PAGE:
Danish Immigration and Integration Minister Inger Støjberg has said that she does not oppose the idea of putting failed asylum seekers on one of the many deserted islands within Danish territory.
The proposal, which was initially put forward by the populist Danish People’s Party (DF), would see failed asylum seekers being kept on one of the 300 or so deserted islands while they await deportation. Støjberg said that while she agrees with the proposal in principle there would be some challenges in regard to its implementation, Berlingske reports.
“I am always ready to look into good ideas for how we can improve the control of rejected asylum seekers. This is of course also a proposal from the Danish People’s Party,” Støjberg said.
“There may, however, be some practical and legal challenges by establishing a deportation centre in a very isolated place. And these are the things to be considered,” she added.
A report from September listed the number of failed asylum seekers waiting for deportation at 921 but almost half, or 434, had little chance of actually being deported.
Martin Henriksen of the DF welcomed the support from the minister, saying: “We have about 300 uninhabited islands in Denmark, and if Inger Støjberg is really open to our proposal, she will instruct her officials to investigate how to do that.”
“Maybe we can find an island where there is already a settlement. But otherwise, it can be anything from container houses to a tent camp,” he added, and said the proposal would not be expensive.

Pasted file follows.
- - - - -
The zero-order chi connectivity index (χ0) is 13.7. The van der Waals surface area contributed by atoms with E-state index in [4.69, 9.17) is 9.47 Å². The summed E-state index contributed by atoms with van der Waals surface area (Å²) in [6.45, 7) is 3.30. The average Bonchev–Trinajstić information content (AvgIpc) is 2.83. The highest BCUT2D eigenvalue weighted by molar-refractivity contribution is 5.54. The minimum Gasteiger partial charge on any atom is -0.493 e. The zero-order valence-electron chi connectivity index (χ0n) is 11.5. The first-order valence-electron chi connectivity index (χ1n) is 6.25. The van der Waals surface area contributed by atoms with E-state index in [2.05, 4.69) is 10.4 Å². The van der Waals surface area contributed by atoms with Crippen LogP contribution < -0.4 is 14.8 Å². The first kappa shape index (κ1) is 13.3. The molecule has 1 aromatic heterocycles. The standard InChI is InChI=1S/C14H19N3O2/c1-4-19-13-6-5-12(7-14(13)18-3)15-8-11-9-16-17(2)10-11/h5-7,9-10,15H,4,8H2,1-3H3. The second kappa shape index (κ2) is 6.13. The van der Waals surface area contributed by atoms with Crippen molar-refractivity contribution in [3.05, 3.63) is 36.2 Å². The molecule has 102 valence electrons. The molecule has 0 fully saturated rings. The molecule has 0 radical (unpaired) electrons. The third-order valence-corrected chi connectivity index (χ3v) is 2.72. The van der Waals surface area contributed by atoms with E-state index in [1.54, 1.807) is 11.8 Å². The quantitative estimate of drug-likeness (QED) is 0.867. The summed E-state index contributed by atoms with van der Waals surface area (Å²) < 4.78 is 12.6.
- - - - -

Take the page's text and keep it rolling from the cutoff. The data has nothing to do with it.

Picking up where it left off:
— Breitbart London (@BreitbartLondon) September 7, 2015
Denmark has been much tougher on mass migration than her neighbour Sweden since the migrant crisis reached its height in 2015, enacting laws to discourage economic migrants. The Danes have even proposed to strengthen the border with Sweden, citing the high numbers of Islamic extremists in the country that could pose a threat to Denmark.
Earlier this year the Danish parliament, or Folketing, passed a resolution against mass migration stating that Danes should not become a minority in their own country.
The text of the resolution read: “Parliament notes with concern that today there are areas in Denmark where the number of immigrants from non-Western countries and their descendants is over 50 per cent. It is parliament’s opinion that Danes should not be a minority in residential areas in Denmark.”